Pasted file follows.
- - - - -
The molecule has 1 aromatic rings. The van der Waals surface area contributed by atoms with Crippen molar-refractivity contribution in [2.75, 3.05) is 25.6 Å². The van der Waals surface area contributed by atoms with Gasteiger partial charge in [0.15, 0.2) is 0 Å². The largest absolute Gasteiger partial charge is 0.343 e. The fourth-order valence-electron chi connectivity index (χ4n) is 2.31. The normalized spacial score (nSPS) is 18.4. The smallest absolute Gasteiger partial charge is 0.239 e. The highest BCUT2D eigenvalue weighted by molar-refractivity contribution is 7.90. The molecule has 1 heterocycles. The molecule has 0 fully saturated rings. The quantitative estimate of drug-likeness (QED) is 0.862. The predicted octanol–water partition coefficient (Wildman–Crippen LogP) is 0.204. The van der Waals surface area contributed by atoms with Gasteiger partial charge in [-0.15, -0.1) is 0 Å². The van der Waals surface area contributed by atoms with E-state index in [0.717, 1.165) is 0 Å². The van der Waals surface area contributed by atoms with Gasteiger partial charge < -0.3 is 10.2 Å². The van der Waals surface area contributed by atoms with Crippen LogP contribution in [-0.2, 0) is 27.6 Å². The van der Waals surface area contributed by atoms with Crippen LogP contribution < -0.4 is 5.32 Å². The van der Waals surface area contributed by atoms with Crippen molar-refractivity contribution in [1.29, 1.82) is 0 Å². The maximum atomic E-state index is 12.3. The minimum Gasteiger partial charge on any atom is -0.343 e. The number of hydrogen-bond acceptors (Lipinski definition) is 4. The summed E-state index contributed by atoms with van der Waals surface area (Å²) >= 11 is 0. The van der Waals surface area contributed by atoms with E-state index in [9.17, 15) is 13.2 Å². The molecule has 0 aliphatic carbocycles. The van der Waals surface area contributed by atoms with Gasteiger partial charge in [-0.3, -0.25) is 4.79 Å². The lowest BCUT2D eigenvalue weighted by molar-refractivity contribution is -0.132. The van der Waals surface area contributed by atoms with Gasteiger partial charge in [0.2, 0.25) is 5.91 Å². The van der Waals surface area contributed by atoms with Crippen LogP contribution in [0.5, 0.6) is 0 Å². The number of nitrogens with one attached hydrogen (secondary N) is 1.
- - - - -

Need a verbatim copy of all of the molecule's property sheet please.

The molecule has 1 aromatic rings. The van der Waals surface area contributed by atoms with Crippen molar-refractivity contribution in [2.75, 3.05) is 25.6 Å². The van der Waals surface area contributed by atoms with Gasteiger partial charge in [0.15, 0.2) is 0 Å². The largest absolute Gasteiger partial charge is 0.343 e. The fourth-order valence-electron chi connectivity index (χ4n) is 2.31. The normalized spacial score (nSPS) is 18.4. The smallest absolute Gasteiger partial charge is 0.239 e. The highest BCUT2D eigenvalue weighted by molar-refractivity contribution is 7.90. The molecule has 1 heterocycles. The molecule has 0 fully saturated rings. The quantitative estimate of drug-likeness (QED) is 0.862. The predicted octanol–water partition coefficient (Wildman–Crippen LogP) is 0.204. The van der Waals surface area contributed by atoms with Gasteiger partial charge in [-0.15, -0.1) is 0 Å². The van der Waals surface area contributed by atoms with E-state index in [0.717, 1.165) is 0 Å². The van der Waals surface area contributed by atoms with Gasteiger partial charge < -0.3 is 10.2 Å². The van der Waals surface area contributed by atoms with Crippen LogP contribution in [-0.2, 0) is 27.6 Å². The van der Waals surface area contributed by atoms with Crippen LogP contribution < -0.4 is 5.32 Å². The van der Waals surface area contributed by atoms with Crippen molar-refractivity contribution in [1.29, 1.82) is 0 Å². The maximum atomic E-state index is 12.3. The minimum Gasteiger partial charge on any atom is -0.343 e. The number of hydrogen-bond acceptors (Lipinski definition) is 4. The summed E-state index contributed by atoms with van der Waals surface area (Å²) >= 11 is 0. The van der Waals surface area contributed by atoms with E-state index in [9.17, 15) is 13.2 Å². The molecule has 0 aliphatic carbocycles. The van der Waals surface area contributed by atoms with Gasteiger partial charge in [-0.3, -0.25) is 4.79 Å². The lowest BCUT2D eigenvalue weighted by molar-refractivity contribution is -0.132. The van der Waals surface area contributed by atoms with Gasteiger partial charge in [0.2, 0.25) is 5.91 Å². The van der Waals surface area contributed by atoms with Crippen LogP contribution in [0.5, 0.6) is 0 Å². The number of nitrogens with one attached hydrogen (secondary N) is 1.